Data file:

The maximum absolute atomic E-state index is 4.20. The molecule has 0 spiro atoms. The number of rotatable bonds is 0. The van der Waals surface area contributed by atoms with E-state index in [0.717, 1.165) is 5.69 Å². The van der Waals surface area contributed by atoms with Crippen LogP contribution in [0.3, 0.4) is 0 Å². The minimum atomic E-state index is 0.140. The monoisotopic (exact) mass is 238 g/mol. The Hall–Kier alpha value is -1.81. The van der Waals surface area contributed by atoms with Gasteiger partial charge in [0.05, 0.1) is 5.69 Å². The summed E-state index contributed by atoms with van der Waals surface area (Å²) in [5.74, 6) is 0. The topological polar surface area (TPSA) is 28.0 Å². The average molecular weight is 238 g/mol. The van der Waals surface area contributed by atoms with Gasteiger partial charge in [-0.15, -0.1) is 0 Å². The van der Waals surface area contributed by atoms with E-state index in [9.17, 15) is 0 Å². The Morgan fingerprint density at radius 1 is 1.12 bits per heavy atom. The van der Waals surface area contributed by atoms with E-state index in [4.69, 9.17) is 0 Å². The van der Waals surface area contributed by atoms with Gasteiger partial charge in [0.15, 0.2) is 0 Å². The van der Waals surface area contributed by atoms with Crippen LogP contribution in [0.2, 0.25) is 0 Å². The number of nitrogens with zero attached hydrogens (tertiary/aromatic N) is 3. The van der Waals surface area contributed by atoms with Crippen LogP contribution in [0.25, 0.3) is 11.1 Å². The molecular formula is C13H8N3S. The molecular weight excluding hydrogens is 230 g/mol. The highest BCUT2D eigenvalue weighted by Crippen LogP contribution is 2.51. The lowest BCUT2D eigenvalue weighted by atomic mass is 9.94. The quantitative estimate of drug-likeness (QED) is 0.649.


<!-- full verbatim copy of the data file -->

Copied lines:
The maximum absolute atomic E-state index is 4.20. The molecule has 0 spiro atoms. The number of rotatable bonds is 0. The van der Waals surface area contributed by atoms with E-state index in [0.717, 1.165) is 5.69 Å². The van der Waals surface area contributed by atoms with Crippen LogP contribution in [0.3, 0.4) is 0 Å². The minimum atomic E-state index is 0.140. The monoisotopic (exact) mass is 238 g/mol. The Hall–Kier alpha value is -1.81. The van der Waals surface area contributed by atoms with Gasteiger partial charge in [0.05, 0.1) is 5.69 Å². The summed E-state index contributed by atoms with van der Waals surface area (Å²) in [5.74, 6) is 0. The topological polar surface area (TPSA) is 28.0 Å². The average molecular weight is 238 g/mol. The van der Waals surface area contributed by atoms with Gasteiger partial charge in [-0.15, -0.1) is 0 Å². The van der Waals surface area contributed by atoms with E-state index in [9.17, 15) is 0 Å². The Morgan fingerprint density at radius 1 is 1.12 bits per heavy atom. The van der Waals surface area contributed by atoms with E-state index in [4.69, 9.17) is 0 Å². The van der Waals surface area contributed by atoms with Gasteiger partial charge in [0.15, 0.2) is 0 Å². The van der Waals surface area contributed by atoms with Crippen LogP contribution in [0.2, 0.25) is 0 Å². The number of nitrogens with zero attached hydrogens (tertiary/aromatic N) is 3. The van der Waals surface area contributed by atoms with Crippen LogP contribution in [0.25, 0.3) is 11.1 Å². The molecular formula is C13H8N3S. The molecular weight excluding hydrogens is 230 g/mol. The highest BCUT2D eigenvalue weighted by Crippen LogP contribution is 2.51. The lowest BCUT2D eigenvalue weighted by atomic mass is 9.94. The quantitative estimate of drug-likeness (QED) is 0.649.